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Nicotine Tob Res. 2008 Mar;10(3):417-21. doi: 10.1080/14622200801901880.

Nicotine delivery, cardiovascular profile, and subjective effects of an oral tobacco product for smokers.

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  • 1Department of Psychology, Virginia Commonwealth University, Richmond, VA 23298-0205, USA.

Abstract

The tobacco industry markets potential reduced exposure products (PREPs) to smokers, including oral products that are intended to be used in situations where cigarettes cannot. For example, Ariva, marketed by Star Scientific, is a tablet made from compressed tobacco powder and is intended for "adult smokers in situations where they cannot or choose not to smoke." No objective data are available regarding Ariva's effects in smokers, including its nicotine delivery, cardiovascular profile, or subjective effects. In this single-session, clinical laboratory study, 10 overnight-abstinent cigarette smokers were administered one Ariva tablet, followed 90 min later by two Ariva tablets, followed 90 min later by three Ariva tablets. Participants allowed each dose to dissolve in their mouths according to package instructions. Blood was sampled, heart rate monitored, and subjective effects assessed regularly. Ariva delivered nicotine in a dose-dependent manner; mean (SD) nicotine levels increased from 2.4 ng/ml (0.9) at baseline, to 3.4 ng/ml (1.4) 45 min post-1 tablet, 7.3 ng/ml (4.0) 45 min post-2 tablets, and 9.7 ng/ml (4.4) 45 min post-3 tablets. Heart rate increased after tablet administration, independent of dose. The tablets also significantly decreased subjective ratings of craving and urge, and increased ratings of nausea. Based on this short-term laboratory evaluation, Ariva exposes users to nicotine and may suppress some symptoms of tobacco abstinence, though its nausea-inducing characteristics may limit initial acceptability.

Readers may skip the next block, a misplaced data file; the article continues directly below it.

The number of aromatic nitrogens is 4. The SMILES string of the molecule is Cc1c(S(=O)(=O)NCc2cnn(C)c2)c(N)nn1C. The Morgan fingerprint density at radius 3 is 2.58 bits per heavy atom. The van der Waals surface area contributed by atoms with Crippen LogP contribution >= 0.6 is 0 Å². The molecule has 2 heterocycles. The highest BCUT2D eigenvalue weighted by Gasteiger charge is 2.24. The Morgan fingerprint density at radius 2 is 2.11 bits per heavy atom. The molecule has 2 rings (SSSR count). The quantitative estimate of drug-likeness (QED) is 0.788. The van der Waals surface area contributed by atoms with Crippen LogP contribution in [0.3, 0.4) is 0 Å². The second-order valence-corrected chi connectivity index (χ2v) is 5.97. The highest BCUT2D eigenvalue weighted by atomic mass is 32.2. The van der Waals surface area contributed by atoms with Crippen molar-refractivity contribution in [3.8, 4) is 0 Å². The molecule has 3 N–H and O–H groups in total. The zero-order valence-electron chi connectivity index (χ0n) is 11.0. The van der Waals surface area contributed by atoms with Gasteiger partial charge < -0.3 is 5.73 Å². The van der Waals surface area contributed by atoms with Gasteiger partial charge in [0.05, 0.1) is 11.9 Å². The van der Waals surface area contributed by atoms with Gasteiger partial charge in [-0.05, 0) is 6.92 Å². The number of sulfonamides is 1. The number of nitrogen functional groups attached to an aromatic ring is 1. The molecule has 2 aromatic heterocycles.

PMID:
18324559
[PubMed - indexed for MEDLINE]
PMCID:
PMC3207995
Free PMC Article
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